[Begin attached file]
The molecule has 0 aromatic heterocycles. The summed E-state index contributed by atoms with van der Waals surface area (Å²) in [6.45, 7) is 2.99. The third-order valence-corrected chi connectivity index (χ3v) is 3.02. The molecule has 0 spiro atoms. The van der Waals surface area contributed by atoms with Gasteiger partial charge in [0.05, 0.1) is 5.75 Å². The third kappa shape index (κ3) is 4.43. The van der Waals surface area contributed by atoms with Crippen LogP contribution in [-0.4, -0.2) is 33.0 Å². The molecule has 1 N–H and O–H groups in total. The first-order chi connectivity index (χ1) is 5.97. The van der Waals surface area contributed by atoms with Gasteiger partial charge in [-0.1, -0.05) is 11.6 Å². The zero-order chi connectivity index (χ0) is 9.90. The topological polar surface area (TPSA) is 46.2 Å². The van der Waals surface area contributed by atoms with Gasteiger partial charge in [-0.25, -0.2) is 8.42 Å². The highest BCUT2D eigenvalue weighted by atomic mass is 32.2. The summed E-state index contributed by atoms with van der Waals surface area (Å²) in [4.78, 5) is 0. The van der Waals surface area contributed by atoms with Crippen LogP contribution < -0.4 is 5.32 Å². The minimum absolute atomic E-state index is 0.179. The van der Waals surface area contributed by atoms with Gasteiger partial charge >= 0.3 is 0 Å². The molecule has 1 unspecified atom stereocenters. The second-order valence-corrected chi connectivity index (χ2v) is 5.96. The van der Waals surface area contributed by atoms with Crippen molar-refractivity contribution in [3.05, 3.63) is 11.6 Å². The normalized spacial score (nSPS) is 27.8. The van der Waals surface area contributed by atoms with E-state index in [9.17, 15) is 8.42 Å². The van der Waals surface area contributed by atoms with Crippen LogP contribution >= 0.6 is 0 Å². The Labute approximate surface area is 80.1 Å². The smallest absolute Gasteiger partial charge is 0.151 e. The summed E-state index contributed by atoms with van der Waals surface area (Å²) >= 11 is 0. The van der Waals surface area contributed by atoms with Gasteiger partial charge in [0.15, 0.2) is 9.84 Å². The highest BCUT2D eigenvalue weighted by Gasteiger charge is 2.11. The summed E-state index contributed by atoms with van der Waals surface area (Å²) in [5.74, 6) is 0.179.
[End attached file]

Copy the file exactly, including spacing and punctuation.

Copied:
The molecule has 0 aromatic heterocycles. The summed E-state index contributed by atoms with van der Waals surface area (Å²) in [6.45, 7) is 2.99. The third-order valence-corrected chi connectivity index (χ3v) is 3.02. The molecule has 0 spiro atoms. The van der Waals surface area contributed by atoms with Gasteiger partial charge in [0.05, 0.1) is 5.75 Å². The third kappa shape index (κ3) is 4.43. The van der Waals surface area contributed by atoms with Crippen LogP contribution in [-0.4, -0.2) is 33.0 Å². The molecule has 1 N–H and O–H groups in total. The first-order chi connectivity index (χ1) is 5.97. The van der Waals surface area contributed by atoms with Gasteiger partial charge in [-0.1, -0.05) is 11.6 Å². The zero-order chi connectivity index (χ0) is 9.90. The topological polar surface area (TPSA) is 46.2 Å². The van der Waals surface area contributed by atoms with Gasteiger partial charge in [-0.25, -0.2) is 8.42 Å². The highest BCUT2D eigenvalue weighted by atomic mass is 32.2. The summed E-state index contributed by atoms with van der Waals surface area (Å²) in [4.78, 5) is 0. The van der Waals surface area contributed by atoms with Crippen LogP contribution < -0.4 is 5.32 Å². The minimum absolute atomic E-state index is 0.179. The van der Waals surface area contributed by atoms with Gasteiger partial charge >= 0.3 is 0 Å². The molecule has 1 unspecified atom stereocenters. The second-order valence-corrected chi connectivity index (χ2v) is 5.96. The van der Waals surface area contributed by atoms with Crippen molar-refractivity contribution in [3.05, 3.63) is 11.6 Å². The normalized spacial score (nSPS) is 27.8. The van der Waals surface area contributed by atoms with E-state index in [9.17, 15) is 8.42 Å². The van der Waals surface area contributed by atoms with Crippen LogP contribution >= 0.6 is 0 Å². The Labute approximate surface area is 80.1 Å². The smallest absolute Gasteiger partial charge is 0.151 e. The summed E-state index contributed by atoms with van der Waals surface area (Å²) >= 11 is 0. The van der Waals surface area contributed by atoms with Gasteiger partial charge in [0.15, 0.2) is 9.84 Å². The highest BCUT2D eigenvalue weighted by Gasteiger charge is 2.11. The summed E-state index contributed by atoms with van der Waals surface area (Å²) in [5.74, 6) is 0.179.